Michael J. Lynch
The public has been convinced that the biggest threat to their health and well being is terrorism. This has legitimized a massive military build up designed to intervene in Middle Eastern nations. The war on terrorism and terrorist (WOTT) has helped drown out increasing bad news about the health of the world’s environment (from global warming to pollution and species extinction), and the shrinking supply of oil. At the same time, the WOTT has provided a means to satisfy the oil supply crises looming in the US.
These are issues students need to confront and which critical criminologists have largely ignored. To be sure, these topics have been the subject of critical research that takes globalization as a central concern, especially in relation to state crimes (e.g., the work of Kramer, Michalowski, Kauzlarich). However, the majority of critical criminology has become bogged down in issues of local identity and communicative expressions, which are symptoms of the extreme forms of alienation engendered by modern societies. The tendency to take these forms of alienation as an expression of real and meaningful developments in human consciousness has allowed much contemporary critical criminology to dissolve into fractured, discontinuous, isolated postmodern critiques that facilitate individualism rather than the unification of people with similar interests. These interests, for example, include the fight against environmental contamination (and for environmental justice), global warming, and the end of oil.
See below for links you and your students can employ to investigate a variety of issues related to the environmental health of the world, looming crises, and the general decline in the health of the world eco-system.
The End of Oil
The U.S. is the world’s largest consumer of oil. The US consumes 25% of the oil produced in the world while its citizens comprise only 5% of the world’s population. To put it bluntly, US society is an energy hog.
Since the mid-1950s, geologists have used world oil reserve and consumption data to estimate the number of years left in the world oil supply. The term “peak oil” or “Hubbert’s peak” is apply to the point in time where one half of an oil supply has been used. In the US, peak oil production occurred in 1973. Since then, US production of oil has declined because of a shrinking natural supply. This has caused the US to rely more heavily on imported oil. At the same time, the US has done virtually nothing to deal with the fact that its oil supply has diminished, and continual increasing demand for oil. This problem has been expanded by realization that the world oil supply has now peaked. At current levels of use, it is estimated that there are three to four decades of oil remaining in the world.
Use the following links and other materials to investigate the implications of the end of oil.
- Beginners Guide to Peak Oil
- Hubbert’s Peak
- The Peak Oil News
- M. King Hubbert Center
- Association for the Study of Peak Oil and Gas
- Surviving Peak Oil
- Hydrogen Universe
- Arctic National Wildlife Refuge
- Offshore Oil Drilling Impacts
- National Response Center – Learn about oil and chemical spills from the agencythat responds to them. Get incident summaries andstatistics on oil and chemical spills.
- The Real Price of Gas – Learn about how US government subsidies keep theprice of gas so low compared to other nations.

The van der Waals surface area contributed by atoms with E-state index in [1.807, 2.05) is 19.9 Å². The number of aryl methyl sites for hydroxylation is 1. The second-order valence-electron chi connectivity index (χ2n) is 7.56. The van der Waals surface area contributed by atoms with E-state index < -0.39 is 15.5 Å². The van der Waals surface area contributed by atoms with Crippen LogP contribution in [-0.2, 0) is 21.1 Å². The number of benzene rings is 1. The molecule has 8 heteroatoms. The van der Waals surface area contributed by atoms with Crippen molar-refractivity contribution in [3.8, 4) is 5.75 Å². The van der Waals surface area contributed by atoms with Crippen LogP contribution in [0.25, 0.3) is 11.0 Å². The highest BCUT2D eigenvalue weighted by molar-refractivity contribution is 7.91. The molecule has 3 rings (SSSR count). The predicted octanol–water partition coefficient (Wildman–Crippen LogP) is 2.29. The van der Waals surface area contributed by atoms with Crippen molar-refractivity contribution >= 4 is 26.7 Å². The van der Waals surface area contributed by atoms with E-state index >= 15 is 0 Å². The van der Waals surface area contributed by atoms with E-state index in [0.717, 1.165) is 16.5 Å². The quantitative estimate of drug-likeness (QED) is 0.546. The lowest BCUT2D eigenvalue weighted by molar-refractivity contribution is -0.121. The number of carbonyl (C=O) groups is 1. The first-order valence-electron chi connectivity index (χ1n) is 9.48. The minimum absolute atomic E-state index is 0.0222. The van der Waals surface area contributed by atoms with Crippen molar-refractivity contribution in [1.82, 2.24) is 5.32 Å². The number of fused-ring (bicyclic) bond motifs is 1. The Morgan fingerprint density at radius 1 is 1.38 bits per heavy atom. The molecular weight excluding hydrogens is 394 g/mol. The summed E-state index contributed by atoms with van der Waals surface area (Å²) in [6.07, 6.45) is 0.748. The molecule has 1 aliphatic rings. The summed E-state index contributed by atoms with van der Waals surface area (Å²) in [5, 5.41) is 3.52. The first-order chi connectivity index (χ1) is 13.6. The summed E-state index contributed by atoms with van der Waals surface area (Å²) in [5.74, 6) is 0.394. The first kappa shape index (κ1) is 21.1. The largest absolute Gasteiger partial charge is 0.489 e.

- Oil and Indigenous Peoples
- Planet for Life – Summaries and links that examine a host offossil fuel related issues.
Global Warming and the Greenhouse Effect
Is the world warming up? Most scientists agree that it is. What’s more, most agree that the cause of global warming is human activity, especially the burning of fossil fuels.
- Union of Concerned Scientists – The science and politics of global warming examined in depthby independent research scientists. Join and help support thisgroup and independent science.
- California Academy of Science
- Global Warming News
- Global Warming
- Global Warming
- NASA Today – Search for global warming news from NASA.
- The Earth Institute
- Photos and Data
- Carbon Dioxide Information Analysis Center
- US Global Change Research Program
- UN Convention on Climate Change
- UN Kyoto Protocol
The world’s climate and ecological situation is also tied to the health of the world’s rainforests. The health of natural species is also connected to the disappearance of rainforests. Learn about rainforests using these links.
- Current State of Deforestation
- Inland Rainforests
- Rainforest Action Network
- Amazon Deforestation
- Deforestation Maps
- The Deforestation Clock
Environmental Hazards, Chemical Data and Databases, and Health Issues
There are hazardous waste sites and toxic hazards found all across the US which threaten the health and well-being of US citizens. Much of this data is centralized on the US EPA website. In addition to the EPA, each state has its own department of environmental protections. Links to these sites may be found in R.G. Burns and M. J. Lynch, 2004, Environmental Crime: A Sourcebook. NY: LFB Scholarly. Discover more about these using the following links.
To make use of these data, it is also necessary to understand the health consequences of exposure to environmental toxins. A number of the links below direct you to on-line information related to health topics such as exposure levels, cancer rates and causes, and other relevant disease information.
- EPA Enviro Mapper
- Right-To-Know Network
- Toxic Release Inventory
- RCRA/CERCLIS and Superfund
- US Air Pollution Data
- Toxins and Health
- International Agency for Research on Cancer
- NIOSH Chemical Exposure Guidelines
- Agency for Toxic Substances & Disease Registry
- BLS Health and Safety Statistics
- National Center for Environmental Health
- National Environmental Health Association
- Carcinogenic Potency Project
- National Library of Medicine